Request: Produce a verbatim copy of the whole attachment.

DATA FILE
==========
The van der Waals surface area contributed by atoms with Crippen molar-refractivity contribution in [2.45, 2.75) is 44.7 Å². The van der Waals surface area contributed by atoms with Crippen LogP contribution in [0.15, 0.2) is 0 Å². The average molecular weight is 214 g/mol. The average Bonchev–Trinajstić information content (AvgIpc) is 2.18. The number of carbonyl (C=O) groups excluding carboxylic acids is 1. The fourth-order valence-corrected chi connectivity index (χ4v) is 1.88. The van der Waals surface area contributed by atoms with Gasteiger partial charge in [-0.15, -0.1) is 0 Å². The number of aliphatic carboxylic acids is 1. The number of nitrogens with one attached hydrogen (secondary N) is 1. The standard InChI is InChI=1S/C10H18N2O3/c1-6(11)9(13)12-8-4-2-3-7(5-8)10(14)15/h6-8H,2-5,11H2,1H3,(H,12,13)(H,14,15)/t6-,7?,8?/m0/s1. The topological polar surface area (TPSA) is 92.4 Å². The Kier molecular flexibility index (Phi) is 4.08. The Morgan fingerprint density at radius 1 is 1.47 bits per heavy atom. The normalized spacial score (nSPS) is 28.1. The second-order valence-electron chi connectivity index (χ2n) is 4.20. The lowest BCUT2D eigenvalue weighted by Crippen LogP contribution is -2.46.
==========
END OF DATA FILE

The van der Waals surface area contributed by atoms with Crippen molar-refractivity contribution in [2.45, 2.75) is 44.7 Å². The van der Waals surface area contributed by atoms with Crippen LogP contribution in [0.15, 0.2) is 0 Å². The average molecular weight is 214 g/mol. The average Bonchev–Trinajstić information content (AvgIpc) is 2.18. The number of carbonyl (C=O) groups excluding carboxylic acids is 1. The fourth-order valence-corrected chi connectivity index (χ4v) is 1.88. The van der Waals surface area contributed by atoms with Gasteiger partial charge in [-0.15, -0.1) is 0 Å². The number of aliphatic carboxylic acids is 1. The number of nitrogens with one attached hydrogen (secondary N) is 1. The standard InChI is InChI=1S/C10H18N2O3/c1-6(11)9(13)12-8-4-2-3-7(5-8)10(14)15/h6-8H,2-5,11H2,1H3,(H,12,13)(H,14,15)/t6-,7?,8?/m0/s1. The topological polar surface area (TPSA) is 92.4 Å². The Kier molecular flexibility index (Phi) is 4.08. The Morgan fingerprint density at radius 1 is 1.47 bits per heavy atom. The normalized spacial score (nSPS) is 28.1. The second-order valence-electron chi connectivity index (χ2n) is 4.20. The lowest BCUT2D eigenvalue weighted by Crippen LogP contribution is -2.46.